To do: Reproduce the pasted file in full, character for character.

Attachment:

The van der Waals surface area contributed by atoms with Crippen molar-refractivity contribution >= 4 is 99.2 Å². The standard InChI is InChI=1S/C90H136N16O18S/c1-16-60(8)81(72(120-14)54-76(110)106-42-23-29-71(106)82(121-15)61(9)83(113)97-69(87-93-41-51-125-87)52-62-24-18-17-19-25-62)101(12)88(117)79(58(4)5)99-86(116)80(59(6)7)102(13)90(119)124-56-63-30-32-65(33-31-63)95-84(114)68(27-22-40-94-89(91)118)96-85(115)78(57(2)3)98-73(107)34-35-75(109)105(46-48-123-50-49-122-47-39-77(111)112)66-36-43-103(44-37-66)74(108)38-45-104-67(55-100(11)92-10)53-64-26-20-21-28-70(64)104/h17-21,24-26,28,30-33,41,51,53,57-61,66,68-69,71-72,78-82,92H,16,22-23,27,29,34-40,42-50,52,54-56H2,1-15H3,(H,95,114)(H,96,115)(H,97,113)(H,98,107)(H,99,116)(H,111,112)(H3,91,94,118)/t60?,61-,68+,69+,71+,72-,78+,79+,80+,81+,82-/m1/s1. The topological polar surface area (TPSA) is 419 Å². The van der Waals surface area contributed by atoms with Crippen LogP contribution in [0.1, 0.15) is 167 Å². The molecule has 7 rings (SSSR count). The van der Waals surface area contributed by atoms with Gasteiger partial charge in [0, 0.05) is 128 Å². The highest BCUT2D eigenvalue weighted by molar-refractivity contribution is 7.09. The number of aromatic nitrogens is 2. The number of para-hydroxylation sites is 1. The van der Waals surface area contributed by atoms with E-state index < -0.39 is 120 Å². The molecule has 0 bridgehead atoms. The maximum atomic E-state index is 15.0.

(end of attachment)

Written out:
The van der Waals surface area contributed by atoms with Crippen molar-refractivity contribution >= 4 is 99.2 Å². The standard InChI is InChI=1S/C90H136N16O18S/c1-16-60(8)81(72(120-14)54-76(110)106-42-23-29-71(106)82(121-15)61(9)83(113)97-69(87-93-41-51-125-87)52-62-24-18-17-19-25-62)101(12)88(117)79(58(4)5)99-86(116)80(59(6)7)102(13)90(119)124-56-63-30-32-65(33-31-63)95-84(114)68(27-22-40-94-89(91)118)96-85(115)78(57(2)3)98-73(107)34-35-75(109)105(46-48-123-50-49-122-47-39-77(111)112)66-36-43-103(44-37-66)74(108)38-45-104-67(55-100(11)92-10)53-64-26-20-21-28-70(64)104/h17-21,24-26,28,30-33,41,51,53,57-61,66,68-69,71-72,78-82,92H,16,22-23,27,29,34-40,42-50,52,54-56H2,1-15H3,(H,95,114)(H,96,115)(H,97,113)(H,98,107)(H,99,116)(H,111,112)(H3,91,94,118)/t60?,61-,68+,69+,71+,72-,78+,79+,80+,81+,82-/m1/s1. The topological polar surface area (TPSA) is 419 Å². The van der Waals surface area contributed by atoms with Crippen LogP contribution in [0.1, 0.15) is 167 Å². The molecule has 7 rings (SSSR count). The van der Waals surface area contributed by atoms with Gasteiger partial charge in [0, 0.05) is 128 Å². The highest BCUT2D eigenvalue weighted by molar-refractivity contribution is 7.09. The number of aromatic nitrogens is 2. The number of para-hydroxylation sites is 1. The van der Waals surface area contributed by atoms with E-state index < -0.39 is 120 Å². The molecule has 0 bridgehead atoms. The maximum atomic E-state index is 15.0.